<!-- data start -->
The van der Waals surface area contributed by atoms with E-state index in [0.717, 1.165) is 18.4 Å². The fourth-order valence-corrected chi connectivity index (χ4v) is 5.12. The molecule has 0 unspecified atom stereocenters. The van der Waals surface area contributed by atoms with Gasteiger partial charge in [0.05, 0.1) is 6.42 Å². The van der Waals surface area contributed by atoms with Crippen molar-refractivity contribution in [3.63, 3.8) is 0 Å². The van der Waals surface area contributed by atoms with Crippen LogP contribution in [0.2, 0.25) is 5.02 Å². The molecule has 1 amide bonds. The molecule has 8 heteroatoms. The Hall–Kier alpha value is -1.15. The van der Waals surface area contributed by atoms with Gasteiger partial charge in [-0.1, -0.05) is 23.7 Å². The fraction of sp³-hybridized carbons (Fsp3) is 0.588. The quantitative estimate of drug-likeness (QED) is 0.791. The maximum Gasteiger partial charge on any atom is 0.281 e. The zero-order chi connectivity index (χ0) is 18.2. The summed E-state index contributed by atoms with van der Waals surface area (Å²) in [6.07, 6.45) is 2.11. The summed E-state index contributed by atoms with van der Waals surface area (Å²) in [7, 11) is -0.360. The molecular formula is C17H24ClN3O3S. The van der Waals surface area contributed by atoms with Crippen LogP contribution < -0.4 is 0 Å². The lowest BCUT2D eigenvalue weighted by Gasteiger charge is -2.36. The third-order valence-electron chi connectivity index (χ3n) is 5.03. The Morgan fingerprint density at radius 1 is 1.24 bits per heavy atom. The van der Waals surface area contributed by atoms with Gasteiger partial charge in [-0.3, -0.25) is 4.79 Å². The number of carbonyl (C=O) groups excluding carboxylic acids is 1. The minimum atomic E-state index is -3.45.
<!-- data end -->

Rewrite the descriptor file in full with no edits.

The van der Waals surface area contributed by atoms with E-state index in [0.717, 1.165) is 18.4 Å². The fourth-order valence-corrected chi connectivity index (χ4v) is 5.12. The molecule has 0 unspecified atom stereocenters. The van der Waals surface area contributed by atoms with Gasteiger partial charge in [0.05, 0.1) is 6.42 Å². The van der Waals surface area contributed by atoms with Crippen molar-refractivity contribution in [3.63, 3.8) is 0 Å². The van der Waals surface area contributed by atoms with Crippen LogP contribution in [0.2, 0.25) is 5.02 Å². The molecule has 1 amide bonds. The molecule has 8 heteroatoms. The Hall–Kier alpha value is -1.15. The van der Waals surface area contributed by atoms with Gasteiger partial charge in [-0.1, -0.05) is 23.7 Å². The fraction of sp³-hybridized carbons (Fsp3) is 0.588. The quantitative estimate of drug-likeness (QED) is 0.791. The maximum Gasteiger partial charge on any atom is 0.281 e. The zero-order chi connectivity index (χ0) is 18.2. The summed E-state index contributed by atoms with van der Waals surface area (Å²) in [6.07, 6.45) is 2.11. The summed E-state index contributed by atoms with van der Waals surface area (Å²) in [7, 11) is -0.360. The molecular formula is C17H24ClN3O3S. The van der Waals surface area contributed by atoms with Crippen LogP contribution < -0.4 is 0 Å². The lowest BCUT2D eigenvalue weighted by Gasteiger charge is -2.36. The third-order valence-electron chi connectivity index (χ3n) is 5.03. The Morgan fingerprint density at radius 1 is 1.24 bits per heavy atom. The van der Waals surface area contributed by atoms with Gasteiger partial charge in [-0.3, -0.25) is 4.79 Å². The number of carbonyl (C=O) groups excluding carboxylic acids is 1. The minimum atomic E-state index is -3.45.